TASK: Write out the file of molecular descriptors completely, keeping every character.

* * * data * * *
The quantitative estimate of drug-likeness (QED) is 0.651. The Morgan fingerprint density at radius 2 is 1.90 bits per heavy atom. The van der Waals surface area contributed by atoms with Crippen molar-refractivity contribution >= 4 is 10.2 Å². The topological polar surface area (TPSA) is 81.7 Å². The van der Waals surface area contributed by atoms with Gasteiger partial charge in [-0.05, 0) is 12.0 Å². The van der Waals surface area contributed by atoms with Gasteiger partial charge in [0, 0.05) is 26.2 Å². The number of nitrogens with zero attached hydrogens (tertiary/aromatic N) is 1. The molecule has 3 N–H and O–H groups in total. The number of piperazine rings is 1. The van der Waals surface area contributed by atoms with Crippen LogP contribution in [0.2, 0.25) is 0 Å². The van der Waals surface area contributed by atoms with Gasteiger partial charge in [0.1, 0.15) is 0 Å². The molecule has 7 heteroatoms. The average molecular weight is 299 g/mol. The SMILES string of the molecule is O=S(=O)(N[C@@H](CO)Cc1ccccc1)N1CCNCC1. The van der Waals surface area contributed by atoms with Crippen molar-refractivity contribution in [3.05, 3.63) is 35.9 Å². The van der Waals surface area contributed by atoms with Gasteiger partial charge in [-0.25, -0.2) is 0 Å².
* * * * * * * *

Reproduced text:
The quantitative estimate of drug-likeness (QED) is 0.651. The Morgan fingerprint density at radius 2 is 1.90 bits per heavy atom. The van der Waals surface area contributed by atoms with Crippen molar-refractivity contribution >= 4 is 10.2 Å². The topological polar surface area (TPSA) is 81.7 Å². The van der Waals surface area contributed by atoms with Gasteiger partial charge in [-0.05, 0) is 12.0 Å². The van der Waals surface area contributed by atoms with Gasteiger partial charge in [0, 0.05) is 26.2 Å². The number of nitrogens with zero attached hydrogens (tertiary/aromatic N) is 1. The molecule has 3 N–H and O–H groups in total. The number of piperazine rings is 1. The van der Waals surface area contributed by atoms with Crippen LogP contribution in [0.2, 0.25) is 0 Å². The van der Waals surface area contributed by atoms with Gasteiger partial charge in [0.1, 0.15) is 0 Å². The molecule has 7 heteroatoms. The average molecular weight is 299 g/mol. The SMILES string of the molecule is O=S(=O)(N[C@@H](CO)Cc1ccccc1)N1CCNCC1. The van der Waals surface area contributed by atoms with Crippen molar-refractivity contribution in [3.05, 3.63) is 35.9 Å². The van der Waals surface area contributed by atoms with Gasteiger partial charge in [-0.25, -0.2) is 0 Å².